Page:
Updated May 30, 2023 - Business

Minnesota governor signs law legalizing recreational marijuana

Illustration of a clock with cannabis leaves for hands.

Illustration: Brendan Lynch/Axios

Under a new state law, Minnesotans 21 and older will be able to legally consume and grow cannabis for personal use as of Aug. 1.

The big picture: The law, which Gov. Tim Walz signed Tuesday, makes Minnesota the 23rd state in the U.S. to legalize recreational cannabis.

Yes, but: It'll be a while before people can buy cannabis from a dispensary-style store. First, state officials need to launch a new state cannabis office and licensing system.

What to expect: Leili Fatehi, a leader of a coalition that pushed for legalization, told Axios she expects cannabis business licenses to be issued beginning in late 2024, with doors opening in 2025.

  • That timeline aligns with the target dates listed in the state's recent request for bids from software vendors that could build the licensing system.

Zoom in: Under the bill, which passed the DFL-majority Legislature in the final days of the session, adults can legally possess up to 2 pounds of cannabis flower for personal use at home and up to 2 ounces in public.

  • Home growers are allowed up to eight plants, though only four can be flowering at a time.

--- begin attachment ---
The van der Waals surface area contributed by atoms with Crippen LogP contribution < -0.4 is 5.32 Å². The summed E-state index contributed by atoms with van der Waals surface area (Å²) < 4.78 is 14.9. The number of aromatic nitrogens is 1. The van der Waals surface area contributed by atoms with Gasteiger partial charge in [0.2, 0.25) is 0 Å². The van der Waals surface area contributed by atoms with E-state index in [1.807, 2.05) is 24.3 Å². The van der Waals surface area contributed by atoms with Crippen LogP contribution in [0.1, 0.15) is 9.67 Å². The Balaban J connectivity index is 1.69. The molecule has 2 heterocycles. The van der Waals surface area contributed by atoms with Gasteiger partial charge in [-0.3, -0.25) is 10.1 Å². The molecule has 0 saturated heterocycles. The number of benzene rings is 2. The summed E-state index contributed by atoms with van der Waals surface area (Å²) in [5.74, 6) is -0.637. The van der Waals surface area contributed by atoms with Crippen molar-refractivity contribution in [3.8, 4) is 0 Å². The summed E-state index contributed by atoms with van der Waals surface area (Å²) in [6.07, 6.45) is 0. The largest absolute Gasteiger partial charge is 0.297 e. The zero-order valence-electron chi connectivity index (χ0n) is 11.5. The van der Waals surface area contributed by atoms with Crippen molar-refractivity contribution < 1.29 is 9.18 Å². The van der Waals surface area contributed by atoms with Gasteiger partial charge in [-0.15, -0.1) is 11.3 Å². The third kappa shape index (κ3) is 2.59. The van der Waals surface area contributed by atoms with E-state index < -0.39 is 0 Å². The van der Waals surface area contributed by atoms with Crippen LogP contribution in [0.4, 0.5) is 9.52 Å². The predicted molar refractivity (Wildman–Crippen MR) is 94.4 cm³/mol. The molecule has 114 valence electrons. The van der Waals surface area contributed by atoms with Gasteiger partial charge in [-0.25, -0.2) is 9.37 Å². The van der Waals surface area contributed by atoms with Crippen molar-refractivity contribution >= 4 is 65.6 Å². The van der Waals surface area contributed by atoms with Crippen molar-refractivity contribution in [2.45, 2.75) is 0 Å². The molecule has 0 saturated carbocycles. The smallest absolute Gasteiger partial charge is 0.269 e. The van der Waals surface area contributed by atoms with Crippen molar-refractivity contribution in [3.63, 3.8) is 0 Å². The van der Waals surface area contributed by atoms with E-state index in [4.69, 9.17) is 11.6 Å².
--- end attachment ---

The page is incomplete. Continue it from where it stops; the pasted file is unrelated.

What we're watching: When commercial business does start, cannabis products will be taxed at a lower rate than in many other states with legal pot.

  • A 10% excise tax will be applied on top of state and local sales taxes.
  • Bill sponsors have said they hope that keeping those costs down will result in fewer people buying marijuana off the black market once the legal industry is up and running.

Of note: Food and beverages containing up to 5mg of hemp-derived THC will remain legal, though new language adds label requirements and limits drinks to two "servings" per container.

  • The "low potency" products, which can be sold at a wider range of retailers and restaurants, will also be subject to the added 10% tax as of June 30. Retailers will need a license once the state regulatory office launches.

What we're watching: The bill also fixes a glitch in state statute that made it technically illegal for liquor stores to sell THC seltzers.

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